An interesting career in psychological science: NCAA researcher

By Thomas S. Paskus

Thomas S. PaskusThomas S. Paskus

PhD (1997) - Quantitative Psychology
University of Virginia

Principal Research Scientist
National Collegiate Athletic Association (NCAA)

Indianapolis, Indiana

Working as the principal research scientist for the primary governing body for college athletics in the United States -- the National Collegiate Athletic Association or NCAA -- is challenging in terms of project management, research design and analysis, and communication with varied audiences.  I will touch upon those components of my job shortly.  However, a more challenging aspect may be redirecting the perceptions of others when they find out my employer and job title.  Some colleagues from the world of athletics joke about whether a “research scientist” wears a lab coat and safety goggles around the office (only when we work with particularly messy data).  University academicians with only a passing familiarity of the NCAA often seem unprepared to accept that a PhD-level quantitative psychologist might work for an athletics organization (what field doesn’t work with big interesting datasets these days?).  Friends and family want to know whether I am somehow involved in ticket distribution (I am not).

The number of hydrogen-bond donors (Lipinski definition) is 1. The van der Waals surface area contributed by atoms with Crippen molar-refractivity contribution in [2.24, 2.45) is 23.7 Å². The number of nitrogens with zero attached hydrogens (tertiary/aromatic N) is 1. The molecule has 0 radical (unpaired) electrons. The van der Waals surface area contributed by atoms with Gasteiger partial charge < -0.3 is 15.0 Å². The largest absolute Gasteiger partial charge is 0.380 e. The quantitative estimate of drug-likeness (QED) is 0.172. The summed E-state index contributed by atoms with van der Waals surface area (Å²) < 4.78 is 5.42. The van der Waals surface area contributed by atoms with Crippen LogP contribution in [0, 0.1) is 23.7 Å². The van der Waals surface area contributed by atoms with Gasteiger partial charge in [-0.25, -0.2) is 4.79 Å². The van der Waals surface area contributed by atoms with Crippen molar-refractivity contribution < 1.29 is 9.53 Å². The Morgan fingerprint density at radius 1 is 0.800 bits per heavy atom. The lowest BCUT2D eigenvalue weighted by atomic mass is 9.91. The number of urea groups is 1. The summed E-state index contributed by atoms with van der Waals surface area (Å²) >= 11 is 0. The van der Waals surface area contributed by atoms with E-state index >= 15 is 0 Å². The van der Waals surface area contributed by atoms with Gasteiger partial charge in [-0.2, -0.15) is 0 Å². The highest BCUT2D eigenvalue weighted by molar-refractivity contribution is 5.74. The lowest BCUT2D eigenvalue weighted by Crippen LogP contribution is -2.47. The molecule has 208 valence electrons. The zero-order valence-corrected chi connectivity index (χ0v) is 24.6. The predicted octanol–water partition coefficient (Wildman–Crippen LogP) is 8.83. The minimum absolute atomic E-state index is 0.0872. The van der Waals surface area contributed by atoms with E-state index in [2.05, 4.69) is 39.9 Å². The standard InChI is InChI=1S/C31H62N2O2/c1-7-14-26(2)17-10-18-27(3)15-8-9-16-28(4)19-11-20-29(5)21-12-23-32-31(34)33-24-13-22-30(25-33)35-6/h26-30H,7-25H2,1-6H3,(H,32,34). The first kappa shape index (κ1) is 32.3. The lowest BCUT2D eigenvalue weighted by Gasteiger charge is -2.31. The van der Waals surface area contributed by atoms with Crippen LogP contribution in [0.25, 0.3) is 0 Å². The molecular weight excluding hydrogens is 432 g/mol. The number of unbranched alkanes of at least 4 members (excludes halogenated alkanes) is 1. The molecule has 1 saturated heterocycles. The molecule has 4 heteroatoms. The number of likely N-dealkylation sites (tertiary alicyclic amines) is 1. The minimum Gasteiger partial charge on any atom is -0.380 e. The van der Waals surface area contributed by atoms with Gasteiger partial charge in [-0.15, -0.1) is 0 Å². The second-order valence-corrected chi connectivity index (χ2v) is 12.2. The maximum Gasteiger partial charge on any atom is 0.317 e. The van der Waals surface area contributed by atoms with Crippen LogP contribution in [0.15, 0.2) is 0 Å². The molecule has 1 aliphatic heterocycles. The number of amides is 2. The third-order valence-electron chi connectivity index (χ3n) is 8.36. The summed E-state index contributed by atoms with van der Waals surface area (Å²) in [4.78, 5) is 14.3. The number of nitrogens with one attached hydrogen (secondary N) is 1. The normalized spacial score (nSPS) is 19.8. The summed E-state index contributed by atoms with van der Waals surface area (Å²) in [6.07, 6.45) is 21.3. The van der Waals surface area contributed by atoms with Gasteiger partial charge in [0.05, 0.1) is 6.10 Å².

So, what is the NCAA and what role does psychological science play here?  Well, the NCAA is not just a central office in Indianapolis, but rather a membership organization of over 1,000 colleges, universities and athletic conferences.  Most decisions concerning college athletics are made by rotating committees of college presidents, faculty, athletics administrators, coaches and student-athletes who represent the entire membership.  The NCAA national office then assists the membership by maintaining the governance structure, accrediting college athletics programs, implementing and enforcing rules and policies, running championship events, serving as liaisons to high schools and prospective college student-athletes, working with government and corporate entities, administering youth and community outreach initiatives, and conducting national research on college athletics.  Our in-house research staff is relatively small but with a broad directive: Enhance the NCAA’s ability to make data-driven policy decisions across all these other domains.